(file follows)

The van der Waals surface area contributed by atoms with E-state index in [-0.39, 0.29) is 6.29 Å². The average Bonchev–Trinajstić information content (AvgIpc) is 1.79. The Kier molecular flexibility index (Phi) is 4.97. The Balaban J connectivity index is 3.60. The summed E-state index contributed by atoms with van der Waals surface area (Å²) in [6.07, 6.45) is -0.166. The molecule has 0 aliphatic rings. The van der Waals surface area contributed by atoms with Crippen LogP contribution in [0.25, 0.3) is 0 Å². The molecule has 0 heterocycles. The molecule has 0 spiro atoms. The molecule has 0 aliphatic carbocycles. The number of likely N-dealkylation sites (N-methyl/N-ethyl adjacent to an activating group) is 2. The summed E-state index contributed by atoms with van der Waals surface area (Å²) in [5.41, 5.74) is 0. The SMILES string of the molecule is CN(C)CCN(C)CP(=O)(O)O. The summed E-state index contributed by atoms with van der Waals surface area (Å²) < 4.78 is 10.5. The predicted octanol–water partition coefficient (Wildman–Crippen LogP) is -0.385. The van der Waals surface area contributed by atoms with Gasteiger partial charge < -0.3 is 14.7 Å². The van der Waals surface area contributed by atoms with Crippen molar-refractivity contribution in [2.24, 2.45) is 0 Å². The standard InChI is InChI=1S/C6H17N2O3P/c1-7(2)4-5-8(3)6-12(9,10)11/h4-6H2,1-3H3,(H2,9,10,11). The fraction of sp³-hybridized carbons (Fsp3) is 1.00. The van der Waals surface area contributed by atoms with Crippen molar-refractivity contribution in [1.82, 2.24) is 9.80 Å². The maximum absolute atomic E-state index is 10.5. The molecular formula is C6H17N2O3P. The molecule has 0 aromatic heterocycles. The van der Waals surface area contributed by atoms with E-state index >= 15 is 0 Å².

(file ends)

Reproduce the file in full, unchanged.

The van der Waals surface area contributed by atoms with E-state index in [-0.39, 0.29) is 6.29 Å². The average Bonchev–Trinajstić information content (AvgIpc) is 1.79. The Kier molecular flexibility index (Phi) is 4.97. The Balaban J connectivity index is 3.60. The summed E-state index contributed by atoms with van der Waals surface area (Å²) in [6.07, 6.45) is -0.166. The molecule has 0 aliphatic rings. The van der Waals surface area contributed by atoms with Crippen LogP contribution in [0.25, 0.3) is 0 Å². The molecule has 0 heterocycles. The molecule has 0 spiro atoms. The molecule has 0 aliphatic carbocycles. The number of likely N-dealkylation sites (N-methyl/N-ethyl adjacent to an activating group) is 2. The summed E-state index contributed by atoms with van der Waals surface area (Å²) in [5.41, 5.74) is 0. The SMILES string of the molecule is CN(C)CCN(C)CP(=O)(O)O. The summed E-state index contributed by atoms with van der Waals surface area (Å²) < 4.78 is 10.5. The predicted octanol–water partition coefficient (Wildman–Crippen LogP) is -0.385. The van der Waals surface area contributed by atoms with Gasteiger partial charge < -0.3 is 14.7 Å². The van der Waals surface area contributed by atoms with Crippen molar-refractivity contribution in [2.24, 2.45) is 0 Å². The standard InChI is InChI=1S/C6H17N2O3P/c1-7(2)4-5-8(3)6-12(9,10)11/h4-6H2,1-3H3,(H2,9,10,11). The fraction of sp³-hybridized carbons (Fsp3) is 1.00. The van der Waals surface area contributed by atoms with Crippen molar-refractivity contribution in [1.82, 2.24) is 9.80 Å². The maximum absolute atomic E-state index is 10.5. The molecular formula is C6H17N2O3P. The molecule has 0 aromatic heterocycles. The van der Waals surface area contributed by atoms with E-state index >= 15 is 0 Å².